About midway through "Parkland," Robert Oswald, brother of accused killer Lee Harvey Oswald, sits in an interrogation room with his mother, appalled that she seems more concerned about negotiating a book deal than she is about the fate of Lee.
"It's my story too," she explains coldly.
The assassination of President John F. Kennedy is just about everybody's story in "Parkland" – the doctors and nurses who try to save him, the authorities who failed to keep him safe, the parade bystanders who were witnesses to his death and, of course, the family of the man who shot him. But whatever story "Parkland" is trying to tell about a Texas community disrupted by a national tragedy never fully emerges from the medley of personal tales jumbled together according to the timeline of Kennedy's death.
"Parkland" begins hours before Kennedy's arrival in Dallas, jumping around the various locations that would soon be consumed by the day's madness. We are formally introduced to some of the names and faces that are usually confined to the footnotes of history. The level of awareness and enthusiasm about the president's visit varies from character to character, but none of them know that it will be his last.
"Parkland" doesn't take too much time to lay out the groundwork, though, and once the fatal shots ring out it never slows down, unfolding over the course of that day and the three that came next.
We follow the Kennedy entourage to Parkland Hospital, where a young, handsome doctor (Zac Efron) and a stern nurse (Marcia Gay Harden) desperately try to keep the president alive. A veteran secret service agent (Billy Bob Thornton) and his team scramble to find out whatever they can about the assassination, eventually connecting with a nervous reporter (Paul Giamatti), who has recorded the entire shooting on his new-fangled Super 8 camera. Meanwhile, an FBI chief (David Harbour) uncovers what an underling (Ron Livingston) did and didn't know about the chief suspect, Lee Harvey Oswald (Jeremy Strong), and Oswald's brother, Robert Oswald (James Badge Dale), and mother, Marguerite Oswald, (Jacki Weaver) realize they will forever be tied to a national tragedy.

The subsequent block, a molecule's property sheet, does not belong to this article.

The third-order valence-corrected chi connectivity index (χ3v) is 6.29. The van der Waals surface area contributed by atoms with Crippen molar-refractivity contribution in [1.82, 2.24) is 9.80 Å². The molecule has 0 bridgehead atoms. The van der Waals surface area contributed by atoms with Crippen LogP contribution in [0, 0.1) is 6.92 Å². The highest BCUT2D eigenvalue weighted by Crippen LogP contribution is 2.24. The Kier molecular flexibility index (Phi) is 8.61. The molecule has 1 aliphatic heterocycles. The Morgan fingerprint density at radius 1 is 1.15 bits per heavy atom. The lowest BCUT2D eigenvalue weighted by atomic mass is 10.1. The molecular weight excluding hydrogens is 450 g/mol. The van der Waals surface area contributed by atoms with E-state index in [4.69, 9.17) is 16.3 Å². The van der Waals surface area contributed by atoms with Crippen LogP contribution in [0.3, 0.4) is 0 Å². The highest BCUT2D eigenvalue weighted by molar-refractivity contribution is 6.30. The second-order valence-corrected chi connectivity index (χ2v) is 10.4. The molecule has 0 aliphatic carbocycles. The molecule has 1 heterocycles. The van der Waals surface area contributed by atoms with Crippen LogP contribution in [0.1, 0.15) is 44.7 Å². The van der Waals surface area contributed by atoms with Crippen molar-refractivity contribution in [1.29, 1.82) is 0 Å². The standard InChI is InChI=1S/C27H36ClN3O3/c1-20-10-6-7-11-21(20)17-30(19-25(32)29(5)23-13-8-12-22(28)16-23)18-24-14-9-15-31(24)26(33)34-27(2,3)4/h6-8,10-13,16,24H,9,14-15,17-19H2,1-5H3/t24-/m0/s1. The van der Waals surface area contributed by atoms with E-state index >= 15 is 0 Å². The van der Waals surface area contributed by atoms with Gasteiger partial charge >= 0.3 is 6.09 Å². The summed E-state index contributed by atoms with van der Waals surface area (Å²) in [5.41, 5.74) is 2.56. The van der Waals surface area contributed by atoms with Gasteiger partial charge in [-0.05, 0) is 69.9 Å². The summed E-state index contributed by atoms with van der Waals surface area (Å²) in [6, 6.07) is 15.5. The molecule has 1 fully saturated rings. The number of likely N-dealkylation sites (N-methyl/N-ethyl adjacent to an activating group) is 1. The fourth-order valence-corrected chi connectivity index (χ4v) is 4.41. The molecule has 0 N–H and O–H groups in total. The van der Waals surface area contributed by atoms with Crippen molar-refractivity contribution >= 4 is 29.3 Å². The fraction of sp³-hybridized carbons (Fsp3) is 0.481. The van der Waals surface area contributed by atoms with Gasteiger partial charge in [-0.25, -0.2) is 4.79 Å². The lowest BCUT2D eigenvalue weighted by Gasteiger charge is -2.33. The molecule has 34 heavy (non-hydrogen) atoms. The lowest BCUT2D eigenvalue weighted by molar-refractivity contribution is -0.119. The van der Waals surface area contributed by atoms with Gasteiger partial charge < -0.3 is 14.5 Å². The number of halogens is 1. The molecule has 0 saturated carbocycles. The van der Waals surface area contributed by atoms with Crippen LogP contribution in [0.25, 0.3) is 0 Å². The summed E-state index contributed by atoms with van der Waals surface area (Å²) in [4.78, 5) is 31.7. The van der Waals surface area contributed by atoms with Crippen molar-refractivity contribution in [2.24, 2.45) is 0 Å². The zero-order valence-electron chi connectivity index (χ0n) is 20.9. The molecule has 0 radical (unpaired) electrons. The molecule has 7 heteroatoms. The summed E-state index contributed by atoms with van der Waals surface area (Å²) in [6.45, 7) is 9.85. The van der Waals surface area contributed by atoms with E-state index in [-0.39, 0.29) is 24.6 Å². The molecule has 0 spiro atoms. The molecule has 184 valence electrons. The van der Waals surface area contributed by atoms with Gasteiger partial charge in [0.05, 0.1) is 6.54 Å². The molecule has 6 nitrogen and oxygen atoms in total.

Based on Vince Bugliosi's book "Reclaiming History: The Assassination of President John F. Kennedy," "Parkland" captures the action in an abrupt, jittery manner. Director Peter Landesman relies on shaky camera-work, an out-of-focus lens, and other cinematography tricks -- sometimes all at the same time -- to underscore the chaos. The scenes that work best are the ones with conflict, as when a Dallas corner and the Secret Service start a turf war in the emergency room or when the characters struggle to get Kennedy's coffin loaded into Air Force One. Other characters and storylines, however, never really assert their importance to the film.
When it comes to showing the film's best-known historical figures, "Parkland" waffles on how much to reveal. The character of John F. Kennedy is handled deftly enough, using Brett Stimely (who has played JFK before) as a body double. But, with the first lady's character, "Parkland" goes to such extremes to conceal actress Kat Steffens' face – letting the back of her brunette bob and pink pill box hat float around like a ghost – that, once the film does reveal it, you wonder why they didn't just show her to begin with. The film is a little more willing to commit to Sean McGraw as Vice President Lyndon B. Johnson, but still insists, needlessly, on keeping him out of the main frame.
"Parkland" would have benefited from editing down its ensemble, so the stronger characters and their concerns could fully form. By the end, the Oswald family emerges as the most fascinating focus; perhaps the film would have benefited had they been at the center of the drama rather than just among the mess. Instead "Parkland" feels like a selection of diary entries that were randomly reassembled and brought to life by some very big-name actors -- and turns out to be much less than the sum of its parts.